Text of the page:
An initiative to vaccinate people experiencing homelessness in the Central Okanagan is underway. Last week, some in the Kelowna community were offered their first dose of the COVID-19 vaccine.
However, only around 20 residents of the 110 people staying at Gospel Mission shelters on Leon Avenue and Doyle Avenue said yes to being vaccinated. More than 80 per cent declined the offer.
On Thursday morning (March 4), Kelowna Gospel Mission executive director Carmen Rempel received a message from their Doyle Shelter manager, saying nurses from Interior Health were at their doorstep looking to vaccinate staff, as well as the homeless population.
An hour and a half later, they were at the mission’s Leon Avenue doorstep. In this time, Rempel was able to gather some of her staff and residents.
Rempel believes the short notice, combined with an already leery viewpoint of vaccinations by the shelter community, caused this to happen.
“Many of our residents were just caught unaware and weren’t prepared to be doing it that day. And when caught off guard, the default position is no. And that’s just human nature with all of us,” she said.
Additionally, she explained many of the individuals who stay at the shelter suffer from mental health challenges, including paranoia and anxiety. Others have PTSD tied to mental institutions; for them, just the sight of a nurse or doctor can trigger feelings of fear.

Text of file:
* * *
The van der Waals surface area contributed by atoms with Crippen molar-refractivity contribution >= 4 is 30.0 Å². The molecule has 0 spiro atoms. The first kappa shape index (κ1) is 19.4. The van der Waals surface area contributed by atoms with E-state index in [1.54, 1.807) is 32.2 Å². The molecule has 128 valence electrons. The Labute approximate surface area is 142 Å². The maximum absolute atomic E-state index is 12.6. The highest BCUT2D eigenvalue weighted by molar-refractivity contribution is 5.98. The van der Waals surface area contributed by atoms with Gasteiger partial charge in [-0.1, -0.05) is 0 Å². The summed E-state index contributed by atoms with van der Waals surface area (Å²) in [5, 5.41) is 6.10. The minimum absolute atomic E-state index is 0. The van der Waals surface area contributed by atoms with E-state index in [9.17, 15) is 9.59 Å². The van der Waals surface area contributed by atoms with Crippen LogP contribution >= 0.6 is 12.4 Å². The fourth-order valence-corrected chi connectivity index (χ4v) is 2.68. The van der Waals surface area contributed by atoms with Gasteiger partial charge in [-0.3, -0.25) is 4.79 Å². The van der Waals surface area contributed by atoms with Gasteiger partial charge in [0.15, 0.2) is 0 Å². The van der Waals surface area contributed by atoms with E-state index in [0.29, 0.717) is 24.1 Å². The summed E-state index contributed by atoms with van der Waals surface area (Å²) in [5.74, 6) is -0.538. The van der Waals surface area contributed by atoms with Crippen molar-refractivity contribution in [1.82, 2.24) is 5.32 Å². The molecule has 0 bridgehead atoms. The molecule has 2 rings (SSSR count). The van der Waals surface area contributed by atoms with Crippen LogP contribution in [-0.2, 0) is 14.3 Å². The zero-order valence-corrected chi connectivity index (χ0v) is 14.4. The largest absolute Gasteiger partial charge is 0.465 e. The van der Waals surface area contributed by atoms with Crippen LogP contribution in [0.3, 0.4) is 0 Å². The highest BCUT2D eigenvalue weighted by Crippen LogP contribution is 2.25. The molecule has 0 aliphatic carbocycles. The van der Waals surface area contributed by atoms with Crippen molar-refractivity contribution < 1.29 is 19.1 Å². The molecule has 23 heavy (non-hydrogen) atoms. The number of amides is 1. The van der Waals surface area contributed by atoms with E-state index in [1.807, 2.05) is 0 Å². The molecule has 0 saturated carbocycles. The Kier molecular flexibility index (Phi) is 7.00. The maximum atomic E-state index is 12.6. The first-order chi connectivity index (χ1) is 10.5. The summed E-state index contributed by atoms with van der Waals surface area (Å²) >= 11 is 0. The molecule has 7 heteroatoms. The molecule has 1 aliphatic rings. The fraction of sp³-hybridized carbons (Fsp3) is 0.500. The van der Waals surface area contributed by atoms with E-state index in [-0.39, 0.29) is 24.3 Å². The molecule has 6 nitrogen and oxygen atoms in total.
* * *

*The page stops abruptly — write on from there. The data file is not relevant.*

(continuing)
“Many felt that the vaccine is unsafe and that COVID is a conspiracy and actually not a threat. So they also said no thanks.”
Despite a rough start, Rempel extended sincere thanks to the health authority.
“I realize that this job is extraordinarily difficult, and my understanding is that they were notified Wednesday evening that come Thursday morning, they were going to start rolling out vaccinations at shelters.”
Going forward, both the health authority and local shelters face a large challenge when it comes to vaccinations.
Rempel looked to their friends in Vancouver who, when faced with similar challenges, developed an incentive program offering money or gift cards to residents in exchange for attending a presentation on vaccines.
The key, she said, is in education.
“Sometimes people just need to have that one-on-one conversation to help them talk it through and to make the decision,” Rempel said.
IH and the Gospel Mission are already planning how they can vaccinate the rest of their staff and educate residents so when IH returns, more will opt in.
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